[26] In the sixth month of Elizabeth’s pregnancy, God sent the angel Gabriel to Nazareth, a town in Galilee, [27] to a virgin pledged to be married to a man named Joseph, a descendant of David. The virgin’s name was Mary. [28] The angel went to her and said, “Greetings, you who are highly favored! The Lord is with you.” [29] Mary was greatly troubled at his words and wondered what kind of greeting this might be. [30] But the angel said to her, “Do not be afraid, Mary; you have found favor with God. [31] You will conceive and give birth to a son, and you are to call him Jesus. [32] He will be great and will be called the Son of the Most High. The Lord God will give him the throne of his father David, [33] and he will reign over Jacob’s descendants forever; his kingdom will never end.” [34] “How will this be,” Mary asked the angel, “since I am a virgin?” [35] The angel answered, “The Holy Spirit will come on you, and the power of the Most High will overshadow you. So the holy one to be born will be called the Son of God. [36] Even Elizabeth your relative is going to have a child in her old age, and she who was said to be unable to conceive is in her sixth month. [37] For no word from God will ever fail.” [38] “I am the Lord’s servant,” Mary answered. “May your word to me be fulfilled.” Then the angel left her.

Luke 1:26-38

How do you feel when your boss asks you to do something? Maybe if it’s something simple, or you have a good relationship, it’s not an issue. Perhaps if they asked you to do something tricky, or time consuming, or if you don’t get on with your boss, it might get you a little hot under the collar. Whenever my boss approaches, I always start panicking; what have I done? What is he going to ask me to do?

In today’s passage, Mary is visited by someone even more scary than a boss; an angel. It might seem odd to describe an angel as scary; our image when we think of angels is of little girls in white sheets, with tinsel halos, ballet-dancing across the stage at a nativity. Not exactly an image to frighten the living daylights out of you! But this is not a Biblical image of angels. Whenever people encounter angels in the Bible, one of the first things the angel says is, “do not be afraid.” Angels evidently strike fear into the hearts of all those to whom they appear. Today’s episode is no exception; the angel, Gabriel, says to Mary in verse 30, “do not be afraid Mary.”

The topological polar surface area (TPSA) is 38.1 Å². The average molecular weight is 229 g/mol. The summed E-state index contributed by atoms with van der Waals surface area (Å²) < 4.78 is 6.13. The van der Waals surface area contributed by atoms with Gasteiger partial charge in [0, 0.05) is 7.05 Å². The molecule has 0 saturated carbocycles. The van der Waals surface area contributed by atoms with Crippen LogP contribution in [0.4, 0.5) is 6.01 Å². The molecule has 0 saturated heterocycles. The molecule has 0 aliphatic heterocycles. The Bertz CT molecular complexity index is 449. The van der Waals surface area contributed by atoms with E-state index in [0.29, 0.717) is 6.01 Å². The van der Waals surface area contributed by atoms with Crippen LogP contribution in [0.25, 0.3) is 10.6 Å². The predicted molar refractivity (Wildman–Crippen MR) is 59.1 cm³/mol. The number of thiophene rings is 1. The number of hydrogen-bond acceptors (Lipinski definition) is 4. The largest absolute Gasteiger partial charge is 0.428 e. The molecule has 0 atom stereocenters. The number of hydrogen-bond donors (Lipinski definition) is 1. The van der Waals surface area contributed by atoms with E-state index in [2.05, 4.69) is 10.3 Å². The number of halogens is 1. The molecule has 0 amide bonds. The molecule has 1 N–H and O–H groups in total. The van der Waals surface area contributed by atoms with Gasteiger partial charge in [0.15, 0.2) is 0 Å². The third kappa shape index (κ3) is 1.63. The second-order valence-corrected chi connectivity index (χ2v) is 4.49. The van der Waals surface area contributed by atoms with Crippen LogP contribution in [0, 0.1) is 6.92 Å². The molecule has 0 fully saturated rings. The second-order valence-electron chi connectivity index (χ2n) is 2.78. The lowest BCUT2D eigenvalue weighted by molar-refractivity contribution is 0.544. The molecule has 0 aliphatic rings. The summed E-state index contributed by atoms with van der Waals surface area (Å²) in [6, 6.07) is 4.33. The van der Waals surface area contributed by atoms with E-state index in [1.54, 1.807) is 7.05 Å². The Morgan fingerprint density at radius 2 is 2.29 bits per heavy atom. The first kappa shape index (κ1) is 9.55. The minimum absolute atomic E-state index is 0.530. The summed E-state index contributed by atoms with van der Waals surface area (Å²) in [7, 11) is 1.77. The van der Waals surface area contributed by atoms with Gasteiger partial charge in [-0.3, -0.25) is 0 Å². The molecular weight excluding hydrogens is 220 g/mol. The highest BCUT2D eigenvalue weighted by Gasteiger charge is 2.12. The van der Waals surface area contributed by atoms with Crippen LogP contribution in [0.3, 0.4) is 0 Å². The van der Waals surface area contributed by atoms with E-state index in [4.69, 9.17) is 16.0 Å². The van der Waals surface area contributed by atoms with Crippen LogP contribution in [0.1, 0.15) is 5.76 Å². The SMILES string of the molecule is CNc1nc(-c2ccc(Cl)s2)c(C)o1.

Not just that, but Luke records that Mary “was greatly troubled” at Gabriel’s words. At this point, Gabriel hadn’t said a great deal, simply, “Greetings, you who are highly favoured! The Lord is with you.” Gabriel hadn’t mentioned the fact that Mary was going to give birth to God’s son yet, simply that God is with her. The greeting alone was enough to trouble Mary!

You’d think that Gabriel’s message would trouble her even more. 

What does Gabriel tell her?

She has found favour with God. 

She will conceive and give birth to a son, whom she is to call Jesus. 

He will be called great and will be the son of God. 

God will give him the throne of his father, David. 

He will reign over Jacob’s descendants for ever. 

His kingdom will never reign. 

How would you react if you were given that message? It’s shocking. It’s unsettling. It’s remarkable. 

It is astonishing.

I think I would be lost for words. 

Mary’s response is to ask how this could be, since she has a virgin. As far as she knows, virgins don’t give birth…

Gabriel answers her, “The Holy Spirit will come on you, and the power of the Most High will overshadow you. So the holy one to be born will be called the Son of God.”

How does a young girl, engaged to a decent man, get her head round that? To take on board that the Holy Spirit is somehow going to make her pregnant, that she is going to endure nine months of pregnancy, that she is to give birth, that she will bring up a child who, according to the angel, is the son of God? How will she cope? How can she possibly afford this? How is she going to explain this  to Joseph? How will he react? Will he break off the engagement? Will she be stoned, since this was the punishment for bearing another man’s child? How will her family react? How will her community respond?

There’s no way that she can go through with this surely.

Surely she just turns to the angel and says, “thanks, but no thanks. Find someone better suited to this role.”

Yet she doesn’t. In one of the most remarkable statements in the Bible, Mary says to Gabriel, “I am the Lord’s servant. May your word to me be fulfilled.”

Mary was perturbed when the angel appears. Yet her response to his earth shattering message, is yes, of course. I am the Lord’s servant. Let it be to me according to your word.

This, then, is why Mary was entirely the right person to give birth to Jesus. She completely accepts God’s plan for her life. She knows the impact that this will have, she knows that her life will be changed forever, she knows the risks involved, yet she says to God, “of course.”

How many of us, when confronted by God’s plan for our lives, respond as Mary did, “I am the Lord’s servant?”

Or how many of us, Jonah like, run away in completely the opposite direction?

Or how many of us just do our best to ignore the plan that God has for us, that’s niggling away inside us, nervous of the impact that it will have on our lives, and the lives of our family?

As Christmas draws closer, let’s reflect on Mary’s response to Gabriel in this remarkable passage of scripture, and strive to emulate her attitude more as we go through our lives, day by day.

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